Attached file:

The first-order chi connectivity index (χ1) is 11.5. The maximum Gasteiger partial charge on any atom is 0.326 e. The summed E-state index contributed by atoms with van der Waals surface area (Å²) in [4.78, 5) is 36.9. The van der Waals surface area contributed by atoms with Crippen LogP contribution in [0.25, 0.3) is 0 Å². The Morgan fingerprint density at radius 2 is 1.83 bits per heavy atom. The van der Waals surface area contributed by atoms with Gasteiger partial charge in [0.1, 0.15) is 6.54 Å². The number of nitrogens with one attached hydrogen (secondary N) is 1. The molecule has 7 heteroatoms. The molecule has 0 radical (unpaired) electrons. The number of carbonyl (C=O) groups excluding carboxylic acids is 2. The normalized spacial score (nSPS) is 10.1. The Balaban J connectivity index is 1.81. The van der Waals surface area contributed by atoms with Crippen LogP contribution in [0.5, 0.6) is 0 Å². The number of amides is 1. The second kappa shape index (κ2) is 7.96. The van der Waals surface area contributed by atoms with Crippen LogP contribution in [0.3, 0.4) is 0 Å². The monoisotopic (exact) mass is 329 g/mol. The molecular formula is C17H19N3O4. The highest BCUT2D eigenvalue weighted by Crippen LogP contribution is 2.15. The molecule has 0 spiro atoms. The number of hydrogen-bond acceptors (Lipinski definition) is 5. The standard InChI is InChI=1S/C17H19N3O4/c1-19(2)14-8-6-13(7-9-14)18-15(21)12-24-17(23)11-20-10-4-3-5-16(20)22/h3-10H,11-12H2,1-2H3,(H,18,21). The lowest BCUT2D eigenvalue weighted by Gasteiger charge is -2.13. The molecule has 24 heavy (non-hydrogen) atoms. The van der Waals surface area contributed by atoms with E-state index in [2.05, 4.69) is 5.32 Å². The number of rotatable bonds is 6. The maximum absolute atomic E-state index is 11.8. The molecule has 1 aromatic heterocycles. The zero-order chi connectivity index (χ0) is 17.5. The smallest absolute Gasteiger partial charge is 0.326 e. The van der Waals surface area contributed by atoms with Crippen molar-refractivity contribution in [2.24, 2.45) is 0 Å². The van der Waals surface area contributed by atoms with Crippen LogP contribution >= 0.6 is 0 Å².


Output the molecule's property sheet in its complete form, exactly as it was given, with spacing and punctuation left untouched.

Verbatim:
The first-order chi connectivity index (χ1) is 11.5. The maximum Gasteiger partial charge on any atom is 0.326 e. The summed E-state index contributed by atoms with van der Waals surface area (Å²) in [4.78, 5) is 36.9. The van der Waals surface area contributed by atoms with Crippen LogP contribution in [0.25, 0.3) is 0 Å². The Morgan fingerprint density at radius 2 is 1.83 bits per heavy atom. The van der Waals surface area contributed by atoms with Gasteiger partial charge in [0.1, 0.15) is 6.54 Å². The number of nitrogens with one attached hydrogen (secondary N) is 1. The molecule has 7 heteroatoms. The molecule has 0 radical (unpaired) electrons. The number of carbonyl (C=O) groups excluding carboxylic acids is 2. The normalized spacial score (nSPS) is 10.1. The Balaban J connectivity index is 1.81. The van der Waals surface area contributed by atoms with Crippen LogP contribution in [0.5, 0.6) is 0 Å². The number of amides is 1. The second kappa shape index (κ2) is 7.96. The van der Waals surface area contributed by atoms with Crippen LogP contribution in [0.3, 0.4) is 0 Å². The monoisotopic (exact) mass is 329 g/mol. The molecular formula is C17H19N3O4. The highest BCUT2D eigenvalue weighted by Crippen LogP contribution is 2.15. The molecule has 0 spiro atoms. The number of hydrogen-bond acceptors (Lipinski definition) is 5. The standard InChI is InChI=1S/C17H19N3O4/c1-19(2)14-8-6-13(7-9-14)18-15(21)12-24-17(23)11-20-10-4-3-5-16(20)22/h3-10H,11-12H2,1-2H3,(H,18,21). The lowest BCUT2D eigenvalue weighted by Gasteiger charge is -2.13. The molecule has 24 heavy (non-hydrogen) atoms. The van der Waals surface area contributed by atoms with E-state index in [2.05, 4.69) is 5.32 Å². The number of rotatable bonds is 6. The maximum absolute atomic E-state index is 11.8. The molecule has 1 aromatic heterocycles. The zero-order chi connectivity index (χ0) is 17.5. The smallest absolute Gasteiger partial charge is 0.326 e. The van der Waals surface area contributed by atoms with Crippen molar-refractivity contribution in [2.24, 2.45) is 0 Å². The van der Waals surface area contributed by atoms with Crippen LogP contribution >= 0.6 is 0 Å².